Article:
The proportion of co-medication of statins with contraindicated drugs was relatively lower than that of previous studies; however, the co-medication occurring by different medical institutions was not managed appropriately. There is a need to develop an effective system and to conduct outcomes research confirming the association between co-medication and the risk of unfavorable clinical outcomes.
PMCID: PMC4416887  PMID: 25932626
4.  Risk of Ischemic Stroke Associated with the Use of Antipsychotic Drugs in Elderly Patients: A Retrospective Cohort Study in Korea 
PLoS ONE  2015;10(3):e0119931.
Strong concerns have been raised about whether the risk of ischemic stroke differs between conventional antipsychotics (CAPs) and atypical antipsychotics (AAPs). This study compared the risk of ischemic stroke in elderly patients taking CAPs and AAPs.
We conducted a retrospective cohort study of 71,584 elderly patients who were newly prescribed the CAPs (haloperidol or chlorpromazine) and those prescribed the AAPs (risperidone, quetiapine, or olanzapine). We used the National Claims Database from the Health Insurance Review and Assessment Service (HIRA) from January 1, 2006 to December 31, 2009. Incident cases for ischemic stroke (ICD-10, I63) were identified. The hazard ratios (HR) for AAPs, CAPs, and for each antipsychotic were calculated using multivariable Cox regression models, with risperidone as a reference.
Among a total of 71,584 patients, 24,668 patients were on risperidone, 15,860 patients on quetiapine, 3,888 patients on olanzapine, 19,564 patients on haloperidol, and 7,604 patients on chlorpromazine. A substantially higher risk was observed with chlorpromazine (HR = 3.47, 95% CI, 1.97–5.38), which was followed by haloperidol (HR = 2.43, 95% CI, 1.18–3.14), quetiapine (HR = 1.23, 95% CI, 0.78–2.12), and olanzapine (HR = 1.12, 95% CI, 0.59–2.75). Patients who were prescribed chlorpromazine for longer than 150 days showed a higher risk (HR = 3.60, 95% CI, 1.83–6.02) than those who took it for a shorter period of time.
A much greater risk of ischemic stroke was observed in patients who used chlorpromazine and haloperidol compared to risperidone. The evidence suggested that there is a strong need to exercise caution while prescribing these agents to the elderly in light of severe adverse events with atypical antipsychotics.
PMCID: PMC4366389  PMID: 25790285
5.  Evaluation of low-dose aspirin for primary prevention of ischemic stroke among patients with diabetes: a retrospective cohort study 
Low-dose aspirin is recommended to reduce the risk of cardiovascular disease. However, the questions with regard to primary prevention have been raised among patients with diabetes. We evaluated low-dose aspirin use for preventing ischemic stroke in patients with diabetes using a national health insurance database.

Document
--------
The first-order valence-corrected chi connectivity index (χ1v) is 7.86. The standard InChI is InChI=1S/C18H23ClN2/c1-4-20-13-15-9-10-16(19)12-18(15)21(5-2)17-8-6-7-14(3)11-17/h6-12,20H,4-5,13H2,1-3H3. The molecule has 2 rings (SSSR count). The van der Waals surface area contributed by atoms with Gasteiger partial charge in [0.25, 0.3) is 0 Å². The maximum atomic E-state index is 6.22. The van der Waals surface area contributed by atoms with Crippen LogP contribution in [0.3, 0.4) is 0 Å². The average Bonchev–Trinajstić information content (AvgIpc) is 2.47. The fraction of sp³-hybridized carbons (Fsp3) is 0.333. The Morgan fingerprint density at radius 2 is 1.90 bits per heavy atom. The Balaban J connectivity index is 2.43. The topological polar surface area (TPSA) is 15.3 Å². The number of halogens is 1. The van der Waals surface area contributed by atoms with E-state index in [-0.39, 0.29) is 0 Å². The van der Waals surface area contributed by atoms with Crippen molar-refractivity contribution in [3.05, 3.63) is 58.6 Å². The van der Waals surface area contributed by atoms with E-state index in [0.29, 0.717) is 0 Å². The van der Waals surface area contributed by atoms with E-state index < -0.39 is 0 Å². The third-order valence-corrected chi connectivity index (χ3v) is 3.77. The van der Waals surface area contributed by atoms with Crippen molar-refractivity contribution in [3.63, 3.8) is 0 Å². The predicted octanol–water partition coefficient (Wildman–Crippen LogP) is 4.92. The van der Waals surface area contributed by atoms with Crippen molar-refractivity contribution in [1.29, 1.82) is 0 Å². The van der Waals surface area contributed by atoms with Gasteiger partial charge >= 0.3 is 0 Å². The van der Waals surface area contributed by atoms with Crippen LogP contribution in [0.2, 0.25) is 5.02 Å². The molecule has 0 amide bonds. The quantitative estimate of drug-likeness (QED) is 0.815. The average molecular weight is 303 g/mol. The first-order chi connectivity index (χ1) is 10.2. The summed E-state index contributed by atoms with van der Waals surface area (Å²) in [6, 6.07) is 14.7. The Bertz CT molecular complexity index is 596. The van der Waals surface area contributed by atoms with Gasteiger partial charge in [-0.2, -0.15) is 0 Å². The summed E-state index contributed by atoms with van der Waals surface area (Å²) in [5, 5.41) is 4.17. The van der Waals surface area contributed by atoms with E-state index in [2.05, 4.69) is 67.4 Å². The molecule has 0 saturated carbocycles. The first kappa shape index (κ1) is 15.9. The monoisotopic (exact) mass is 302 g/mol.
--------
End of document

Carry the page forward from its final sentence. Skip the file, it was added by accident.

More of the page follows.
Using data from the Korean Health Insurance Review and Assessment Service database from January 1, 2005, through December 31, 2009, a population-based retrospective cohort study was conducted with incident patients with diabetes aged 40 to 99 years old with the initial use of low-dose aspirin during the index period from January 1, 2006 to December 31, 2007. We matched each low-dose aspirin user to one non-user using a propensity score. The Cox proportional hazards model was used to compare the risk of hospitalization for ischemic stroke in users and nonusers of low-dose aspirin until December 31, 2009.
Out of 261,065 incident patients with diabetes, 15,849 (6.2%) were low-dose aspirin users. Compared to non-users, the adjusted hazard ratio (95% confidence interval) of low-dose aspirin users for hospitalization due to ischemic stroke was 1.73 (95% CI; 1.41-2.12). In a sensitivity analysis of study subjects with more than 1 year follow-up periods, slightly higher adjusted hazard ratio (1.97, 95% CI; 1.51-2.62) was observed. In the subgroup analyses, there were no significant changes in the risk of hospitalization for ischemic stroke irrespective of gender, age, or comorbidity.
In this study of patients with diabetes, the use of low-dose aspirin showed an increased risk of hospitalization for ischemic stroke. These results suggest that low-dose aspirin use for the primary prevention of ischemic stroke should be reconsidered in patients with diabetes.
PMCID: PMC4346109  PMID: 25733983
Aspirin; Diabetes mellitus; Ischemic stroke; Health insurance claims database; Retrospective cohort study
6.  Utilization Patterns of Disease-Modifying Antirheumatic Drugs in Elderly Rheumatoid Arthritis Patients 
Journal of Korean Medical Science  2014;29(2):210-216.